A Chief Justice's Progress: John Marshall from Revolutionary Virginia to the Supreme Court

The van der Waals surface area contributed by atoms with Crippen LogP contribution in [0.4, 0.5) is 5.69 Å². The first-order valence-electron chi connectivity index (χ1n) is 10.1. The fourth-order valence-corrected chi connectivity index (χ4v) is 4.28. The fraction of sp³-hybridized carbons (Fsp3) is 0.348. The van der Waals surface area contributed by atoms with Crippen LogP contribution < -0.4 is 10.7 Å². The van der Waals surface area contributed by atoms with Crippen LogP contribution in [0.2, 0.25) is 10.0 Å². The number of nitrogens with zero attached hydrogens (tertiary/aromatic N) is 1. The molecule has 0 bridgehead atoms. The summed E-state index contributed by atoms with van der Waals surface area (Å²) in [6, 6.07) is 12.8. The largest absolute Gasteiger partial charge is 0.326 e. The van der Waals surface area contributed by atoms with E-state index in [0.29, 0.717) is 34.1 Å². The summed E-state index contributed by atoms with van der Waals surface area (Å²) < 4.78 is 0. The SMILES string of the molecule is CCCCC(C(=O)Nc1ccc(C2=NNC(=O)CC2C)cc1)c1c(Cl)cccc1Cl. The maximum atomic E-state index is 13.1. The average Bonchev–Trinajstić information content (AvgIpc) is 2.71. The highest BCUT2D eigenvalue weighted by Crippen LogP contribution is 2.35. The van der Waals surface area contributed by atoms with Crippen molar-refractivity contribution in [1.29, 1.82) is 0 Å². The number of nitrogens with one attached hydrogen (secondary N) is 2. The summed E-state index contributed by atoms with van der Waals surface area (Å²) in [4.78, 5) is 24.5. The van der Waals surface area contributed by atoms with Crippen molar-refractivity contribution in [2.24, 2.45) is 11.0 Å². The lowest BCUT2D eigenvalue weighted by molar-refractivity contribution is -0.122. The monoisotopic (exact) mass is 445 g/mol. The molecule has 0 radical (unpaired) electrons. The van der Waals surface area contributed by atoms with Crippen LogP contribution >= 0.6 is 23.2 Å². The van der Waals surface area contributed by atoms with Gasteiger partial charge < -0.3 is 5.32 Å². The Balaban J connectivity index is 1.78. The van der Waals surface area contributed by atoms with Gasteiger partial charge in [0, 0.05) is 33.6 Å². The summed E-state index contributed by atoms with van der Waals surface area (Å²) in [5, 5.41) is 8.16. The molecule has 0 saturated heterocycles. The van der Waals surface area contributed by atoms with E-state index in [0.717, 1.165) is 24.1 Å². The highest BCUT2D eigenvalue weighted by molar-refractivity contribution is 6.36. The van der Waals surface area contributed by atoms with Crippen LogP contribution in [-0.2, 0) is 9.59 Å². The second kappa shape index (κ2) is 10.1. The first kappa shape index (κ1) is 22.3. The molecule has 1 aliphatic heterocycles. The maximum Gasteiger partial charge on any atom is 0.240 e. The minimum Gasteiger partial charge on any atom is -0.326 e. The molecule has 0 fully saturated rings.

Drawing heavily on Marshall's own writings, this study views his pre-Supreme Court life as a cumulative experience that formed the identity and value system that he brought to bear on his experiences as Chief Justice. Robarge examines Marshall's social and political education in the unique milieu of late 18th century Virginia for its own intrinsic interest, as well as for its relationship to his profound contribution to the Court. The events and situations that shaped Marshall's personality and attitudes directly influenced his leadership style. They also had a deep impact upon his efforts to establish an independent judiciary, to unify the nation through territorial expansion and a legal common market, and to revive the moribund Federalist party as a balance to the dominant Republicans led by the cousin he detested, Thomas Jefferson.